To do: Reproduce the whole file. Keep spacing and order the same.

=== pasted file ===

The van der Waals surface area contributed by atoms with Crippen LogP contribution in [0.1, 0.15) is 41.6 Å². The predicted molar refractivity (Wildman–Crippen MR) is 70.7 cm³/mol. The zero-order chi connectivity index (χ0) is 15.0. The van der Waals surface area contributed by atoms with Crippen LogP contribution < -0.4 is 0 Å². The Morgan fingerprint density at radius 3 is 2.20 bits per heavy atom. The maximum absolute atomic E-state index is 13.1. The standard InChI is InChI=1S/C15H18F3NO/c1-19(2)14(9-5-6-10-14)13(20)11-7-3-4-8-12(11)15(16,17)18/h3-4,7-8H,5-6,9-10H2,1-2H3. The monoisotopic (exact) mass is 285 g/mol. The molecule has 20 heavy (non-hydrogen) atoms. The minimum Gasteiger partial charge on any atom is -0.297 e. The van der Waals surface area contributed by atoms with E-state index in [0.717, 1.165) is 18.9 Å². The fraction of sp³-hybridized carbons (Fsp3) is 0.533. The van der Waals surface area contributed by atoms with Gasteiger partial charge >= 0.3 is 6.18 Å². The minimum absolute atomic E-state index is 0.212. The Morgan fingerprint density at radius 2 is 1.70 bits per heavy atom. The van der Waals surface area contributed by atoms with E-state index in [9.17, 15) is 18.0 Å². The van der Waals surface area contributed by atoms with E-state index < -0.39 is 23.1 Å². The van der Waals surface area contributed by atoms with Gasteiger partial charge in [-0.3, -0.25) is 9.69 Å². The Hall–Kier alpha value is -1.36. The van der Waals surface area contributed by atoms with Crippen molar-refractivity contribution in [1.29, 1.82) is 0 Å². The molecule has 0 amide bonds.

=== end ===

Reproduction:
The van der Waals surface area contributed by atoms with Crippen LogP contribution in [0.1, 0.15) is 41.6 Å². The predicted molar refractivity (Wildman–Crippen MR) is 70.7 cm³/mol. The zero-order chi connectivity index (χ0) is 15.0. The van der Waals surface area contributed by atoms with Crippen LogP contribution < -0.4 is 0 Å². The Morgan fingerprint density at radius 3 is 2.20 bits per heavy atom. The maximum absolute atomic E-state index is 13.1. The standard InChI is InChI=1S/C15H18F3NO/c1-19(2)14(9-5-6-10-14)13(20)11-7-3-4-8-12(11)15(16,17)18/h3-4,7-8H,5-6,9-10H2,1-2H3. The monoisotopic (exact) mass is 285 g/mol. The molecule has 20 heavy (non-hydrogen) atoms. The minimum Gasteiger partial charge on any atom is -0.297 e. The van der Waals surface area contributed by atoms with E-state index in [0.717, 1.165) is 18.9 Å². The fraction of sp³-hybridized carbons (Fsp3) is 0.533. The van der Waals surface area contributed by atoms with Gasteiger partial charge >= 0.3 is 6.18 Å². The minimum absolute atomic E-state index is 0.212. The Morgan fingerprint density at radius 2 is 1.70 bits per heavy atom. The van der Waals surface area contributed by atoms with E-state index in [9.17, 15) is 18.0 Å². The van der Waals surface area contributed by atoms with E-state index < -0.39 is 23.1 Å². The van der Waals surface area contributed by atoms with Gasteiger partial charge in [-0.3, -0.25) is 9.69 Å². The Hall–Kier alpha value is -1.36. The van der Waals surface area contributed by atoms with Crippen molar-refractivity contribution in [1.29, 1.82) is 0 Å². The molecule has 0 amide bonds.